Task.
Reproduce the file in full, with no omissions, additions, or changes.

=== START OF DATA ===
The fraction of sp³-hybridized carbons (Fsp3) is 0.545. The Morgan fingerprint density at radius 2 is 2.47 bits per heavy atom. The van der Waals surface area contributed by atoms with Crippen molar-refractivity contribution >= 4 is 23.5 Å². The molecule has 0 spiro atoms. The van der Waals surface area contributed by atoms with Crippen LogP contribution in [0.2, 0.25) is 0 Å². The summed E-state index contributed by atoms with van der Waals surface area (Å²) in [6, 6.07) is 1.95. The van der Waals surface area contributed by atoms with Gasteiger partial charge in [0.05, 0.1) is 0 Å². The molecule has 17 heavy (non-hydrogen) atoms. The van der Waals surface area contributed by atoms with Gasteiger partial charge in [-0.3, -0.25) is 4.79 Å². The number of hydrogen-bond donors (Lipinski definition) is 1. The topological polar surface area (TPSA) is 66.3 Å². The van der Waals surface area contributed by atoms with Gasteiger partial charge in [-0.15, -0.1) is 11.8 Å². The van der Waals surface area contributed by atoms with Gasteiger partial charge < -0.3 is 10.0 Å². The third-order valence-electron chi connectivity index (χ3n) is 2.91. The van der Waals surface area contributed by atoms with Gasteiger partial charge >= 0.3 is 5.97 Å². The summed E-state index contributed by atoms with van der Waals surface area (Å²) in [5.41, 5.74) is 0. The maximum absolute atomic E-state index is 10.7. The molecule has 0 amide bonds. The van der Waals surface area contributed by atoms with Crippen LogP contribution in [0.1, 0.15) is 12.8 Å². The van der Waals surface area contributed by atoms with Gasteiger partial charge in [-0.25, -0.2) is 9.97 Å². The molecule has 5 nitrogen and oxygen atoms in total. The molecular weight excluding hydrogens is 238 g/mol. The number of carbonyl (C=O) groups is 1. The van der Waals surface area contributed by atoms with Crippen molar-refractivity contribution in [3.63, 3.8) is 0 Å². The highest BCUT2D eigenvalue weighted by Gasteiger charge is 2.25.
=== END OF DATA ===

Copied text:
The fraction of sp³-hybridized carbons (Fsp3) is 0.545. The Morgan fingerprint density at radius 2 is 2.47 bits per heavy atom. The van der Waals surface area contributed by atoms with Crippen molar-refractivity contribution >= 4 is 23.5 Å². The molecule has 0 spiro atoms. The van der Waals surface area contributed by atoms with Crippen LogP contribution in [0.2, 0.25) is 0 Å². The summed E-state index contributed by atoms with van der Waals surface area (Å²) in [6, 6.07) is 1.95. The van der Waals surface area contributed by atoms with Gasteiger partial charge in [0.05, 0.1) is 0 Å². The molecule has 17 heavy (non-hydrogen) atoms. The van der Waals surface area contributed by atoms with Gasteiger partial charge in [-0.3, -0.25) is 4.79 Å². The number of hydrogen-bond donors (Lipinski definition) is 1. The topological polar surface area (TPSA) is 66.3 Å². The van der Waals surface area contributed by atoms with Gasteiger partial charge in [-0.15, -0.1) is 11.8 Å². The van der Waals surface area contributed by atoms with Gasteiger partial charge < -0.3 is 10.0 Å². The third-order valence-electron chi connectivity index (χ3n) is 2.91. The van der Waals surface area contributed by atoms with Gasteiger partial charge >= 0.3 is 5.97 Å². The summed E-state index contributed by atoms with van der Waals surface area (Å²) in [5.41, 5.74) is 0. The maximum absolute atomic E-state index is 10.7. The molecule has 0 amide bonds. The van der Waals surface area contributed by atoms with Crippen LogP contribution in [0.1, 0.15) is 12.8 Å². The van der Waals surface area contributed by atoms with Gasteiger partial charge in [-0.25, -0.2) is 9.97 Å². The molecule has 5 nitrogen and oxygen atoms in total. The molecular weight excluding hydrogens is 238 g/mol. The number of carbonyl (C=O) groups is 1. The van der Waals surface area contributed by atoms with Crippen molar-refractivity contribution in [3.63, 3.8) is 0 Å². The highest BCUT2D eigenvalue weighted by Gasteiger charge is 2.25.